Then there's Senator Rubio, so extraordinarily articulate, and like Carly, no time for that Commie, I mean fascist, New Hitler, Putin. If I were making a Hollywood blockbuster about the Cold War and a US President who took the world to the brink of nuclear extinction and over the edge, I'd want Rubio to play that president.
And there's JEB. Sure, he's no Lincoln, but for a Bush, boy, he talks a blue streak.
In comparison, Trump just doesn't cut it. Trump's sentences are rarely more than five or ten words:
"I'll make America great again;"
"I'll build a wall;"
"I'd send 'em back;"
"I'll bring the jobs back from Chi'na;"
"NAFTA, I'll renegotiate it or break it."
and on Syria,
"Let Russia handle it"
Those are what, in the instructions to authors of some scholarly journals, you will find described as "short, declarative sentences." They're so simple that it's difficult even for an academic to conceal any lack of sense or substance. And short and declarative seems to be the only type of sentence Donald Trump knows. It ain't pretty, It don't amount to rhetoric, it won't win a debate, but it gets the message across: something you gotta do in business, and what you gotta do in an election if you want that half of the American electorate which has, by definition, an IQ below 100 to understand the message and be motivated to vote on it. For the mass of Americans, unemployed blue collar guys, unemployed black youth, university grads loaded with debt, earning minimum wage if they have a job at all, and still living at home in their late twenties, jobless single mothers raising a family on food stamps, voting for the Trump revolution not only seem like a good idea, it's an idea they can all understand.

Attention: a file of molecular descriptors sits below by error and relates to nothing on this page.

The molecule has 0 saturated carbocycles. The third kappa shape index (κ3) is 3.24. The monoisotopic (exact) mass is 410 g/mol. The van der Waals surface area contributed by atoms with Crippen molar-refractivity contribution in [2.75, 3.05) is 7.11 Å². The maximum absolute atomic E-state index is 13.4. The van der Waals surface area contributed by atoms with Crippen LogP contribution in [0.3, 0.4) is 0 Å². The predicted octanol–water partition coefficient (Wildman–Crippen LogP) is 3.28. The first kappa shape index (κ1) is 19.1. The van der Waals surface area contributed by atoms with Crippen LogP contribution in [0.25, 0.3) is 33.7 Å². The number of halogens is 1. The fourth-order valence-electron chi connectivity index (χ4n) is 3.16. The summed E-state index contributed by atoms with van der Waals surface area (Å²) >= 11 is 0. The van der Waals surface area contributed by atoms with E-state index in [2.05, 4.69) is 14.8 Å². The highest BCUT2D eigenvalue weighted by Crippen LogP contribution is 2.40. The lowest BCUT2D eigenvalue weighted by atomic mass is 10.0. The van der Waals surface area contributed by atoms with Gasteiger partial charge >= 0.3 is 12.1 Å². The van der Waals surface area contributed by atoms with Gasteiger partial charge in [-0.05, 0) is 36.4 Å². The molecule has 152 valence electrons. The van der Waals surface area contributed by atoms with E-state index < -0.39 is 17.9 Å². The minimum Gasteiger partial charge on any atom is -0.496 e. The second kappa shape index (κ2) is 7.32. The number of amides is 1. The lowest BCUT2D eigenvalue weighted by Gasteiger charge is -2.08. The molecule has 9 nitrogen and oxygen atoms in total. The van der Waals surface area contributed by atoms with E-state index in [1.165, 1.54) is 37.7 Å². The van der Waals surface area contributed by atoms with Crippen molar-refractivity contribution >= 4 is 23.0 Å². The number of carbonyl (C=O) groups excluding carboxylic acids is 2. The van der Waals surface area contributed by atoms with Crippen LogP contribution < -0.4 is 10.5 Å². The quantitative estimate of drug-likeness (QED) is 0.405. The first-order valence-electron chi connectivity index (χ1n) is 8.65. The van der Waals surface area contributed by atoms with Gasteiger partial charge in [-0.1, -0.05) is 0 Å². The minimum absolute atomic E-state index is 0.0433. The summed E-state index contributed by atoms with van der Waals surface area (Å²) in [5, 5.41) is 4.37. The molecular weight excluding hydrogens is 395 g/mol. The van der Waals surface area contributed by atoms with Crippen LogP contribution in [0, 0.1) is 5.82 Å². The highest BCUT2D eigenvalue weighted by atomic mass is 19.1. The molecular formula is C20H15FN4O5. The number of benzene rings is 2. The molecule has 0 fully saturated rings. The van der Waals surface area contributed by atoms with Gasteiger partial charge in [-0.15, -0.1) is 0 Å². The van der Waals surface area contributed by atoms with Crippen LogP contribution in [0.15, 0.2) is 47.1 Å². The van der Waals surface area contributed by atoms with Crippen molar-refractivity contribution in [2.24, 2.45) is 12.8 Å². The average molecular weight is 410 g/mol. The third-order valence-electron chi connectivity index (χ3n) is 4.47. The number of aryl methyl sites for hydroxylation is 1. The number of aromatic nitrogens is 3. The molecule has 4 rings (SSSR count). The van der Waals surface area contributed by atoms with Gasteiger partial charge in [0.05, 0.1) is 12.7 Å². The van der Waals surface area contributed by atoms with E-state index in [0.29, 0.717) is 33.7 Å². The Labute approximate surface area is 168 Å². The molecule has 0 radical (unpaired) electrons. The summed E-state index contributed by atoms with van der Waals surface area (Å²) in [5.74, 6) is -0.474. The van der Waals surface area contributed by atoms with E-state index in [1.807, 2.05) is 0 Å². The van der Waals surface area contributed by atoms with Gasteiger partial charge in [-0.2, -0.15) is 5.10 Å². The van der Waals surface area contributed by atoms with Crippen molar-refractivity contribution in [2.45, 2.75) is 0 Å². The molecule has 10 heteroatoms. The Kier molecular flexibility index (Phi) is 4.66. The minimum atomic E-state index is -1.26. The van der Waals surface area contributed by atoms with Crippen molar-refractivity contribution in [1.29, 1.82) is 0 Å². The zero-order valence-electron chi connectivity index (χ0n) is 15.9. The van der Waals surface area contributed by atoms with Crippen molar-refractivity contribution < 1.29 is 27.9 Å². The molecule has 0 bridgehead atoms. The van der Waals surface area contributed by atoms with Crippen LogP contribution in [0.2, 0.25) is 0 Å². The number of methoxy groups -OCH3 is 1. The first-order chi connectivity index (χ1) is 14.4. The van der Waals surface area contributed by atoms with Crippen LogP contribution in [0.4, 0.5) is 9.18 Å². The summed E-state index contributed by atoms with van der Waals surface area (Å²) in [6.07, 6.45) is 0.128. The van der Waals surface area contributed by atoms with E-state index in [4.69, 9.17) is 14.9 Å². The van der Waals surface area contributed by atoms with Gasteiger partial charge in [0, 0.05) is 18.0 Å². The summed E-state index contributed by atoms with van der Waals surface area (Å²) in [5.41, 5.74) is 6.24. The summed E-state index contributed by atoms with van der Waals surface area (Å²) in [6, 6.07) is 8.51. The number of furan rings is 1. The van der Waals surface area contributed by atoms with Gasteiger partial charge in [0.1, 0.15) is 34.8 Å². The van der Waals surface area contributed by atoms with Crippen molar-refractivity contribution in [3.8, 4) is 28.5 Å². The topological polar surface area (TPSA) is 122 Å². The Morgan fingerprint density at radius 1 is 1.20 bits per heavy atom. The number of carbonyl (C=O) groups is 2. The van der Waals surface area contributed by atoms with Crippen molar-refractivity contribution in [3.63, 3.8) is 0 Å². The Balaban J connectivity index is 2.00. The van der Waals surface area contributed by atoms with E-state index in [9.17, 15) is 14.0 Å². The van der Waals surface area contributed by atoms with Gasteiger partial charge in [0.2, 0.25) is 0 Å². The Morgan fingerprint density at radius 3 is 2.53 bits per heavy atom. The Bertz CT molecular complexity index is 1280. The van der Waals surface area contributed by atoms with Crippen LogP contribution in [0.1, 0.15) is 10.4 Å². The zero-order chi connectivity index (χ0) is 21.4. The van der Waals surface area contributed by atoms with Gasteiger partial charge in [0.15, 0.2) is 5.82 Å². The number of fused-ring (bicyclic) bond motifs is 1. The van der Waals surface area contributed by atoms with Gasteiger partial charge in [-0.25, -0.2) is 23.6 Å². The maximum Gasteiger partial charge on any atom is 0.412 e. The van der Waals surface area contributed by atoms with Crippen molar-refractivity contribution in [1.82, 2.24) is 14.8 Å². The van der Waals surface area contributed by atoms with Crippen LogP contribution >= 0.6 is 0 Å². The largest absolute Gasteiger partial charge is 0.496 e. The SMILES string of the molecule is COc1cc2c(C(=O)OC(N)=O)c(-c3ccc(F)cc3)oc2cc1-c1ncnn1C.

Dilbert Creator Scott Adams on Donald Trump's "Linguistic Kill Shots"